In mid-September, friends (and fellow bloggers) Bonnie and David invited Doug
and me to dinner to catch up on our summer travels. Bonnie, who loves to cook
everything from scratch, presented an appetizer dip in a large bowl which
resembled hummus, but the color was a soft orange. I’ve made pumpkin hummus
before, but this was paler in color and didn’t quite have that pumpkin-y taste. Her
recipe had a smooth texture, a slightly zingy flavor, but we still couldn’t
quite pinpoint the main ingredient. Peanuts? No Butternut squash? No
It was ……………….. sweet
This is the perfect time of year to utilize sweet potatoes in recipes; they’re abundant and economical.
|Bonnie’s Sweet Potato Hummus|
The recipe which follows isn’t Bonnie’s, but one I
conjured up based on years of hummus-making. You can adapt this recipe to suit
your taste, making it sweeter or spicier – or any way you like. That’s the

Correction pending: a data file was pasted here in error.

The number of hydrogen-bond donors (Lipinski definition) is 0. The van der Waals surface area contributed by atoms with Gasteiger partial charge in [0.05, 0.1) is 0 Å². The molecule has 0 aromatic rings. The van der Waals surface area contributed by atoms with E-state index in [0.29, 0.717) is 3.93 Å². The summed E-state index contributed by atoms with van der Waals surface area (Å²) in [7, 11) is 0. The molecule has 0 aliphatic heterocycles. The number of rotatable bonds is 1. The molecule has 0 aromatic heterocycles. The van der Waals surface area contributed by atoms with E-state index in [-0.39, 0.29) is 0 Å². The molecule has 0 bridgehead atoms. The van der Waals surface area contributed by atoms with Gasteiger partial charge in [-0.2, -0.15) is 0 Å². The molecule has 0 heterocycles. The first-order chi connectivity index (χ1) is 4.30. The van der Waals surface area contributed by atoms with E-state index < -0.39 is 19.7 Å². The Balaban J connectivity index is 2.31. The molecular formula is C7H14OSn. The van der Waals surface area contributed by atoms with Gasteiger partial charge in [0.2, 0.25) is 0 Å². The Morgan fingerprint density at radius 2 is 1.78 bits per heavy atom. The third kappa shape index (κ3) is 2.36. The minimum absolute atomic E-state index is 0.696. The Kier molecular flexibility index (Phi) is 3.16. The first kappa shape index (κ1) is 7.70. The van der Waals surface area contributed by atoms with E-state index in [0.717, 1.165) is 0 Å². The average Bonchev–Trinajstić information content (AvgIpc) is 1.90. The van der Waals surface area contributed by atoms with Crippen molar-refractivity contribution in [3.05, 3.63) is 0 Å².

beauty of hummus; it can be whatever you want it to be!
1 can (15 oz.) chick peas, drained, rinsed
1/4 cup tahini
1/4 cup fresh lemon juice
3 tablespoons extra-virgin olive oil
1 small clove garlic, halved
1 teaspoon salt
1 teaspoon ground coriander
1 teaspoon ground cumin
¼ tsp. cayenne pepper, optional
Optional Garnish: 2 tablespoons
coarsely chopped fresh Italian (flat-leaf) parsley, 1 tablespoon extra-virgin
1. Scrub the skin
of the potato under cool running water; pat dry.
2. Prick skin of
sweet potato on all sides with fork. Place on a microwave-safe plate. Microwave
on High 6 to 8 minutes or until tender. Allow to cool 15 minutes or until cool
enough to handle. Remove skin and cut sweet
potato into chunks.
3. Place cooked potato
chunks and remaining ingredients (except Garnish ingredients, if using) in large food
processor. Cover; process until smooth. If necessary, add water 1 tablespoon at
a time to desired consistency. Cover and chill at least 2 hours before serving
so flavors can blend.
4. Place in a serving bowl, then top hummus with chopped
parsley and a drizzle of olive oil, if desired. Serve with crackers and/or